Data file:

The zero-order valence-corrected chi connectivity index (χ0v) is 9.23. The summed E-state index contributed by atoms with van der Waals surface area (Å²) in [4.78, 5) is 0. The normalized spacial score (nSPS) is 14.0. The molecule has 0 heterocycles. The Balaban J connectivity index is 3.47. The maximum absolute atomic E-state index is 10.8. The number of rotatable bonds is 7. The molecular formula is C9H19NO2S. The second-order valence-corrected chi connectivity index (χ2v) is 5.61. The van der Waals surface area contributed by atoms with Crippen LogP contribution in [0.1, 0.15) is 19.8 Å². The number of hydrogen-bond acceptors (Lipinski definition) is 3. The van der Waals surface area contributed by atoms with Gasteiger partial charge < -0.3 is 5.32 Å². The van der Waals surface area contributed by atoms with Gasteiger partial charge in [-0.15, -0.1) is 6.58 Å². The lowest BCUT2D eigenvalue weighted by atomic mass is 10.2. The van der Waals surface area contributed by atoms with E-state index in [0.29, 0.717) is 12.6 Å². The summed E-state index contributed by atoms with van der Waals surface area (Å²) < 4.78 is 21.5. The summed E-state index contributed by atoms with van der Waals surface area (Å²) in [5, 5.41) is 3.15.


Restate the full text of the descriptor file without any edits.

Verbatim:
The zero-order valence-corrected chi connectivity index (χ0v) is 9.23. The summed E-state index contributed by atoms with van der Waals surface area (Å²) in [4.78, 5) is 0. The normalized spacial score (nSPS) is 14.0. The molecule has 0 heterocycles. The Balaban J connectivity index is 3.47. The maximum absolute atomic E-state index is 10.8. The number of rotatable bonds is 7. The molecular formula is C9H19NO2S. The second-order valence-corrected chi connectivity index (χ2v) is 5.61. The van der Waals surface area contributed by atoms with Crippen LogP contribution in [0.1, 0.15) is 19.8 Å². The number of hydrogen-bond acceptors (Lipinski definition) is 3. The van der Waals surface area contributed by atoms with Gasteiger partial charge < -0.3 is 5.32 Å². The van der Waals surface area contributed by atoms with Gasteiger partial charge in [-0.15, -0.1) is 6.58 Å². The lowest BCUT2D eigenvalue weighted by atomic mass is 10.2. The van der Waals surface area contributed by atoms with E-state index in [0.29, 0.717) is 12.6 Å². The summed E-state index contributed by atoms with van der Waals surface area (Å²) < 4.78 is 21.5. The summed E-state index contributed by atoms with van der Waals surface area (Å²) in [5, 5.41) is 3.15.